Artist: Group Show
Title: The Pop Image: Prints and Multiples
Authors: Judith Goldman with essays by Ronny Cohen, Mignon Nixon, Hubertus Raben, and Christopher Sweet
Publisher: Marlborough Graphics / Marlborough Gallery, Inc.
Book Format: Paperback, 11 5/8 x 9 3/4 inches, 127 pages, 80 color plates
Beginning November 9, 1994, Marlborough Graphics, New York will present The Pop Image: Prints and Multiples, an exhibition of over 100 prints and multiples (3-dimensional objects) from the period 1960-1971. The exhibition will be international in scope, including artists from England, France, Germany, Japan, Spain, South America and The United States.
The Pop Image: Prints and Multiples follows the development of the Pop aesthetic through works of proto-Pop artists such as Dine, Johns, Marisol, Oldenburg, Rauschenberg, Rivers, and Segal, and culminates with works by Lichtenstein, Rosenquist, Warhol, and Wesselmann. The exhibition thoroughly chronicles the movement, from Johns' Flags, which begins to question the difference between reality and the printed image, to Warhols' Soup Cans series which combines elements of Pop fascination with advertising, series repetition, appropriation, and "authorless" objectivity.
Special to this show is the inclusion of a group of international artists who expanded the original American movement into their own countries. Works by Hamilton, Hockney, Kitaj, Polke, Raysse, Richter, and Vostell illustrate the impact of quintessentially American motifs such as urbanity, commercialism, dynamism on the European sensibility, often using bold advertising and cartoon images. Other American trends such as the aestheticisation of junk and the iconic treatment of everyday objects find a responsive chord in multiples by Arman and Christo.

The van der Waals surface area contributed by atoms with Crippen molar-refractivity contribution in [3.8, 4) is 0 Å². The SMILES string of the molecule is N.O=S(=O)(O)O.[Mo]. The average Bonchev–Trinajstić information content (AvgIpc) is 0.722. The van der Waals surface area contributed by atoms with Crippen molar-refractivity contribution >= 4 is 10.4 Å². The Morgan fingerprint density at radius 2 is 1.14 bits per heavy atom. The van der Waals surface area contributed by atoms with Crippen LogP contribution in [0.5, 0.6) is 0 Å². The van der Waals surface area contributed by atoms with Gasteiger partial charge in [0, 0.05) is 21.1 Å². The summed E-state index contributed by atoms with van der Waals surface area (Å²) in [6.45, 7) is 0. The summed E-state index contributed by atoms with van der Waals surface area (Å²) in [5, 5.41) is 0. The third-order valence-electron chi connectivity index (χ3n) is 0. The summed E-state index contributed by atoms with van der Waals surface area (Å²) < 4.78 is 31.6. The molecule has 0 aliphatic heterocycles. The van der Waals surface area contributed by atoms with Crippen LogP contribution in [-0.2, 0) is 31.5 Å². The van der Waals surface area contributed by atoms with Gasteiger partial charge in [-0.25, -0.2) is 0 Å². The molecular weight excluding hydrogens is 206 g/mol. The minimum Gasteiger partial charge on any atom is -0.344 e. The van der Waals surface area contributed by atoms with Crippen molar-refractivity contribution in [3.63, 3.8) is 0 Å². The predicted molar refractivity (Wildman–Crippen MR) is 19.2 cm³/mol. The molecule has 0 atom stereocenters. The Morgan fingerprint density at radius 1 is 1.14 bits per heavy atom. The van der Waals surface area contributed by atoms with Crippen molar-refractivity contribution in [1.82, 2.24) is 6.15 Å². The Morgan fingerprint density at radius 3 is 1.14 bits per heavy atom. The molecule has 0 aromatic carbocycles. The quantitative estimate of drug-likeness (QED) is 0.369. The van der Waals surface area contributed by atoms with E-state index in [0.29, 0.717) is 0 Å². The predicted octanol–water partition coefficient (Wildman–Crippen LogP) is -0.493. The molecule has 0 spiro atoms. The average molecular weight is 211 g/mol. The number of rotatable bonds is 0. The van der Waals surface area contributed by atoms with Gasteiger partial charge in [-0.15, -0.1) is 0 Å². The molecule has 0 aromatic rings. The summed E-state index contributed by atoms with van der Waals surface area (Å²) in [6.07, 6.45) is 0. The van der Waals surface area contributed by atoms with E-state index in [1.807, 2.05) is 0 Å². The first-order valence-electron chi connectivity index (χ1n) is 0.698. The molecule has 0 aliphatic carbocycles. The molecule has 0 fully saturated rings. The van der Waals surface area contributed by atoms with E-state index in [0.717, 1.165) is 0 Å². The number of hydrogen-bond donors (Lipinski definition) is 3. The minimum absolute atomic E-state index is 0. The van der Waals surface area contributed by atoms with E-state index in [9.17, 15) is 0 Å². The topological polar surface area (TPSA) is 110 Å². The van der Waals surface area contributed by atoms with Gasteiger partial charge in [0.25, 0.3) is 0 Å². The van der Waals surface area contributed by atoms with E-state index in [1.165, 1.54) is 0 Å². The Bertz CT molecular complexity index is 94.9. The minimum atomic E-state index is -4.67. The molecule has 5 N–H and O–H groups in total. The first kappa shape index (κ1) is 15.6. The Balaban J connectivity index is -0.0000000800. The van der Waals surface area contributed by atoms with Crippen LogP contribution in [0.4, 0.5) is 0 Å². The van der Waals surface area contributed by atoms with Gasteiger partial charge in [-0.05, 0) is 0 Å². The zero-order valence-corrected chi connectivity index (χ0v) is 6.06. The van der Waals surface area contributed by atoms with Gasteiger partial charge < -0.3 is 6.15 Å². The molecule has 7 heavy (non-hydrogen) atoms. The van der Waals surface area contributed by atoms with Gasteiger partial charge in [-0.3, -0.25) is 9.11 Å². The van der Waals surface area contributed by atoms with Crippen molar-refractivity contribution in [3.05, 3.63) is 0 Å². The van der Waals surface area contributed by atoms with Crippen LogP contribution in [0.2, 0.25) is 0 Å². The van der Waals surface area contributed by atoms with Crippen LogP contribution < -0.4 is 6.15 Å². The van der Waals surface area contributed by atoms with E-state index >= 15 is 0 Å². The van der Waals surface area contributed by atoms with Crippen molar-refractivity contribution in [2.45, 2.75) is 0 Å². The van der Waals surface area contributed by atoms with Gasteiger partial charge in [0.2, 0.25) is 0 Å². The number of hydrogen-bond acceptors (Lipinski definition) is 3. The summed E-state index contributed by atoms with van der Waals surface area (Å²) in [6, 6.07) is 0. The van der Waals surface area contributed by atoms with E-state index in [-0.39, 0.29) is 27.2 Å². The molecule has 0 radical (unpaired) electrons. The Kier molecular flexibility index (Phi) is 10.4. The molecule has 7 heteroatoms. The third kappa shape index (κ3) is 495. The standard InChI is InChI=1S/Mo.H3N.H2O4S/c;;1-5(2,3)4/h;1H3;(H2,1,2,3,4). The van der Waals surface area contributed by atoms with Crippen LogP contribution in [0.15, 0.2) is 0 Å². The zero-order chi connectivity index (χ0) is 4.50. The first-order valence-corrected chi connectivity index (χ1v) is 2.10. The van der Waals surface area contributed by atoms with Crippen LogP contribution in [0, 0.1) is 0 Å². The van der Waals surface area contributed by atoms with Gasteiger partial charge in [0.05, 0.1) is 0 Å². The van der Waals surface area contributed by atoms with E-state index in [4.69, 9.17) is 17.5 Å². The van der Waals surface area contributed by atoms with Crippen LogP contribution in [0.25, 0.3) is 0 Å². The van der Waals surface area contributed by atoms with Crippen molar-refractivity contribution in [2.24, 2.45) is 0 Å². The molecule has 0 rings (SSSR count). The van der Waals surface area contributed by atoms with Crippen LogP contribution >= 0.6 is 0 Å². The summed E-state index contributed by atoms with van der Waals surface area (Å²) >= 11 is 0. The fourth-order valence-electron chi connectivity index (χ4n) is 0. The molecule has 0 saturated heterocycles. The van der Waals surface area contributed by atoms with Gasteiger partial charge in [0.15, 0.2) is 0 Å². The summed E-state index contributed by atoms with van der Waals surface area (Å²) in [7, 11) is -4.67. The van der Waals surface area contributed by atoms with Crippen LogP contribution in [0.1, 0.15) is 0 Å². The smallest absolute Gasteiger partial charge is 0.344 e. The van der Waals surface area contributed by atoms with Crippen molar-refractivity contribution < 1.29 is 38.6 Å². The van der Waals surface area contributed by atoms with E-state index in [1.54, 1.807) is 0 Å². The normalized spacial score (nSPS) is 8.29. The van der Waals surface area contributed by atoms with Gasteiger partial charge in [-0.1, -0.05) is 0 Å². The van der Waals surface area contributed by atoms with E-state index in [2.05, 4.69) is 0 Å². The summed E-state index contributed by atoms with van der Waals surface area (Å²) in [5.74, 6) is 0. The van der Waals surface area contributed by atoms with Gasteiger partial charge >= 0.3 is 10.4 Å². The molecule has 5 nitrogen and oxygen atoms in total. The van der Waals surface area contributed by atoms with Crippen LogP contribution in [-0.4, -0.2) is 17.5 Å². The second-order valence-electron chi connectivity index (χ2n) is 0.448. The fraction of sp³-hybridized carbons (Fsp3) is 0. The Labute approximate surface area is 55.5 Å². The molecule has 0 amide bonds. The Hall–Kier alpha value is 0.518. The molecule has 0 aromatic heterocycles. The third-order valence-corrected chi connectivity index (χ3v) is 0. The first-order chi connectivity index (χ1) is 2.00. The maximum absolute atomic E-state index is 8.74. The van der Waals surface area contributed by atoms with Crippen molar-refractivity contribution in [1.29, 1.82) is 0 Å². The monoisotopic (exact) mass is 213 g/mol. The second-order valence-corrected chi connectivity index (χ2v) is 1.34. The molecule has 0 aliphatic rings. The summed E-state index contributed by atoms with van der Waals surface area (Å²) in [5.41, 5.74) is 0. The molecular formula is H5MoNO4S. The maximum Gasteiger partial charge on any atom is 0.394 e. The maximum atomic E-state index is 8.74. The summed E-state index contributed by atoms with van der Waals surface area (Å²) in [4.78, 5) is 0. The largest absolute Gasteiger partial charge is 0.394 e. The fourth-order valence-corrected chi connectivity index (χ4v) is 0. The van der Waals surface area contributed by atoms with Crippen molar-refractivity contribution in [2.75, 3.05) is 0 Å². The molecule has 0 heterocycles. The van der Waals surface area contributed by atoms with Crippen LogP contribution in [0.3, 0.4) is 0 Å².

Some highlights of the show include proto-Pop pieces such as Duchamp's LHOOQ Shaved, important later works such as Rauschenberg's Booster, Jasper Johns' Color Numerals: Figures O to 9 (a suite of ten color lithographs), Hamilton's My Marilyn, Warhol's Cagney and rare early prints by Dine, Hockney, Rosenquist and the German Grafik des Kapitalistischen Realismus portfolio. Also included are multiples: Oldenburg's London Knees, Wrapped Der Spiegel magazine by Christo, Untitled 1970 by Arman, Phantom by Vostell, Liquid Cup by Kagoshima and the individual works from Seven Objects in a Box.
Ephemera produced during the 1960s consisting of posters, gallery announcements, and early books and portfolios such as Warhol's a la Recherche du Shoe Perdue will be shown.
The language of Pop and the focus of the exhibition is stated by Judith Goldman in an outline for the essay to be included in the catalogue for the exhibition:
"In the 1950s, America prospered. The economy boomed .... High Art and mass culture
This is the background that gave rise to Pop Art-an abundant economy and hermetic abstract art. Pop was the antithesis of Abstract Expressionism and the reaction against it. Pop was accessible, not abstruse. It was plain, blunt, graphic not painterly, impersonal, not emotional or subjective. Pop was open, witty, and fun-loving. It embraced the culture-at-large and celebrated common, popular taste that had been regarded as offensive to highbrows of the 1950s."
An illustrated catalogue with 80 color plates and Judith Goldman's essay with texts by her and others will be available from the gallery.